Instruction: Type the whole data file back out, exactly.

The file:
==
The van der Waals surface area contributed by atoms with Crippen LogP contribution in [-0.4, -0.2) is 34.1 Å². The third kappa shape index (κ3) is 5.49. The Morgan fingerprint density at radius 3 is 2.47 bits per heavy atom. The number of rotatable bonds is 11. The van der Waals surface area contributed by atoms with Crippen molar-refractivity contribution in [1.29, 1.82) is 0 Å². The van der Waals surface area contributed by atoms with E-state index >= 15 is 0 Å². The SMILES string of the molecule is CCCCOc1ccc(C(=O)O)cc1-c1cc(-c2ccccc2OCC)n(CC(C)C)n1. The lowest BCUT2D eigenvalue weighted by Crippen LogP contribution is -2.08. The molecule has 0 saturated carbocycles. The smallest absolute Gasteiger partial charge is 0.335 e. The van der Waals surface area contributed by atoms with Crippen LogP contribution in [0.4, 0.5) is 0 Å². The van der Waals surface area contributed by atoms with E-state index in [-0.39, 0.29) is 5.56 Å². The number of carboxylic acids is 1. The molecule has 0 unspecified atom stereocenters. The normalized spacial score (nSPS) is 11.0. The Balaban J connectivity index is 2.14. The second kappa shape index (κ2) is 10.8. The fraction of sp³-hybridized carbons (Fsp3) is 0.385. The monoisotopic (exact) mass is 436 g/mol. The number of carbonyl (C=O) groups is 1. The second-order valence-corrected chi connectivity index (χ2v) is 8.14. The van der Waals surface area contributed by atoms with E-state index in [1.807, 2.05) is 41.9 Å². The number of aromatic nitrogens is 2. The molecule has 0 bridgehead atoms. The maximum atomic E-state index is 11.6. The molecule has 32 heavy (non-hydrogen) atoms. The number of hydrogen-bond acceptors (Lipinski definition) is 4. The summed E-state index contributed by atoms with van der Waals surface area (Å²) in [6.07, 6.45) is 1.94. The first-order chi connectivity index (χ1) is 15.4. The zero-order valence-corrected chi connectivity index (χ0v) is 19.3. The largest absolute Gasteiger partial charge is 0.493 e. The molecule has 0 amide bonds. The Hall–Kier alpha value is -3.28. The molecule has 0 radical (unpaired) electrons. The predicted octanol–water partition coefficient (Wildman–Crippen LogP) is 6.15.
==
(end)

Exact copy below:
The van der Waals surface area contributed by atoms with Crippen LogP contribution in [-0.4, -0.2) is 34.1 Å². The third kappa shape index (κ3) is 5.49. The Morgan fingerprint density at radius 3 is 2.47 bits per heavy atom. The number of rotatable bonds is 11. The van der Waals surface area contributed by atoms with Crippen molar-refractivity contribution in [1.29, 1.82) is 0 Å². The van der Waals surface area contributed by atoms with E-state index >= 15 is 0 Å². The SMILES string of the molecule is CCCCOc1ccc(C(=O)O)cc1-c1cc(-c2ccccc2OCC)n(CC(C)C)n1. The lowest BCUT2D eigenvalue weighted by Crippen LogP contribution is -2.08. The molecule has 0 saturated carbocycles. The smallest absolute Gasteiger partial charge is 0.335 e. The van der Waals surface area contributed by atoms with Crippen LogP contribution in [0.4, 0.5) is 0 Å². The van der Waals surface area contributed by atoms with E-state index in [-0.39, 0.29) is 5.56 Å². The number of carboxylic acids is 1. The molecule has 0 unspecified atom stereocenters. The normalized spacial score (nSPS) is 11.0. The Balaban J connectivity index is 2.14. The second kappa shape index (κ2) is 10.8. The fraction of sp³-hybridized carbons (Fsp3) is 0.385. The monoisotopic (exact) mass is 436 g/mol. The number of carbonyl (C=O) groups is 1. The second-order valence-corrected chi connectivity index (χ2v) is 8.14. The van der Waals surface area contributed by atoms with E-state index in [1.807, 2.05) is 41.9 Å². The number of aromatic nitrogens is 2. The molecule has 0 bridgehead atoms. The maximum atomic E-state index is 11.6. The molecule has 32 heavy (non-hydrogen) atoms. The number of hydrogen-bond acceptors (Lipinski definition) is 4. The summed E-state index contributed by atoms with van der Waals surface area (Å²) in [6.07, 6.45) is 1.94. The first-order chi connectivity index (χ1) is 15.4. The zero-order valence-corrected chi connectivity index (χ0v) is 19.3. The largest absolute Gasteiger partial charge is 0.493 e. The molecule has 0 amide bonds. The Hall–Kier alpha value is -3.28. The molecule has 0 radical (unpaired) electrons. The predicted octanol–water partition coefficient (Wildman–Crippen LogP) is 6.15.